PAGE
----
As in the embodiments illustrated in FIGS. 1A and 1B, the shutter 230 of the embodiment of FIGS. 2A and 2B may also be actuated using any of several mechanisms. In addition to the mechanical methods illustrated in FIG. 1B, for example, an electrical or a magnetic system may be employed as the actuating mechanism. In one embodiment, as illustrated in FIG. 2A, tiny silicon-based micro-motors 250 with charge magnets 260 may be utilized for this purpose. Such micro-motors are well known in the art.
FIG. 2A illustrates the shutter 230 in a closed position with the shutter 230 covering, and capping, the nozzle opening 220. FIG. 2B illustrates the shutter 230 in the open position in which the nozzle opening is allowed to print on a printing medium such as paper.
 During a printing operation, the shutter 230 is maintained in the open position as illustrated in FIG. 2B. In this position, the shutter 230 does not interfere with the printing operation, as the nozzle opening 220 is completely exposed. When the printhead system is not performing a printing function or is in a maintenance mode, the shutter 230 is moved into the closed position as illustrated in FIG. 2A. As the shutter 230 is moved into the closed position, an edge 235 of the shutter blade 230 performs a wiping function on the nozzle opening and removes excess ink from the nozzle opening. Once the shutter 230 has moved into the closed position completely, the shutter performs the capping function and prevents drying or contamination of the ink.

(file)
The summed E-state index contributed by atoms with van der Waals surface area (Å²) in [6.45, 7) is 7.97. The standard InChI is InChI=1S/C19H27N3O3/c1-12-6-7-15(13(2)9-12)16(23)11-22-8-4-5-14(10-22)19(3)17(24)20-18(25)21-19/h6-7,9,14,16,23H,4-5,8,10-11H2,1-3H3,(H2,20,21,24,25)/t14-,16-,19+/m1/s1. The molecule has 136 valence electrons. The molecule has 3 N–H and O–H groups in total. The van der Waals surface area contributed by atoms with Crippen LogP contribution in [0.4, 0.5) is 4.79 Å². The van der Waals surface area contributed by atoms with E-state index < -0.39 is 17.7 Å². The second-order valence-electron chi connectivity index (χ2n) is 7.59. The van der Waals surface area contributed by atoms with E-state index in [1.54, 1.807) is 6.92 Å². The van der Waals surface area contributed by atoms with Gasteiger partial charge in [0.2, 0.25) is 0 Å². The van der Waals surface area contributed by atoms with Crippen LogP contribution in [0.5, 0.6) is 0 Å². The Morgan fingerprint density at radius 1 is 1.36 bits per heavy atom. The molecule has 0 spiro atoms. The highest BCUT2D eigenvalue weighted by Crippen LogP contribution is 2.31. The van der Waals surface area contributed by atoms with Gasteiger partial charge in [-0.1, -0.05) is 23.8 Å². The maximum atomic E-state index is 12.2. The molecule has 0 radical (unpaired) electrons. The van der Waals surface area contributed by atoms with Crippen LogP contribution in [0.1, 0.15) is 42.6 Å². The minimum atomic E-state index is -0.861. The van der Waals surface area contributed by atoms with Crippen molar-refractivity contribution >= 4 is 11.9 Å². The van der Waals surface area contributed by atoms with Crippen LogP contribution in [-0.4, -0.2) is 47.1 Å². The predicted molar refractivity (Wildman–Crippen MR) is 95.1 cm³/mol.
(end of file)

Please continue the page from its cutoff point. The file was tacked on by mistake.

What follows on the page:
Although FIGS. 2A and 2B illustrate the operation of the shutter 230 upon a single nozzle opening 220, multiple nozzle openings may also be wiped and capped using one or both ends of the single shutter 230. For example, the shutter 230 may be aligned such that, in its closed position, it caps a plurality of nozzle openings. In the open position, the shutter 230 could be pivoted sufficiently to expose each of the nozzle openings.
 Thus, the invention provides a way of reducing cost, complexity and size of the overall product. An integrated wiping and capping function eliminates the need for a separate service station assembly. Additionally, the integrated wiping and capping function improves nozzle health maintenance.
 While particular embodiments of the present invention have been disclosed, it is to be understood that various different modifications and combinations are possible and are contemplated within the true spirit and scope of the appended claims. There is no intention, therefore, of limitations to the exact abstract or disclosure herein presented.
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|U.S. Classification||347/29, 347/32, 347/33|
|International Classification||B41J2/165, B41J2/175|
|Cooperative Classification||B41J2/16547, B41J2/1754|
|European Classification||B41J2/175C6A, B41J2/165C2M1|
|May 8, 2002||AS||Assignment|
Owner name: HEWLETT-PACKARD COMPANY, COLORADO
Free format text: ASSIGNMENT OF ASSIGNORS INTEREST;ASSIGNORS:GREEVEN, JOHN C.;KEARNS, JAMES P.;WETCHLER, DAVID M.;ANDOTHERS;REEL/FRAME:012887/0003;SIGNING DATES FROM 20011005 TO 20011018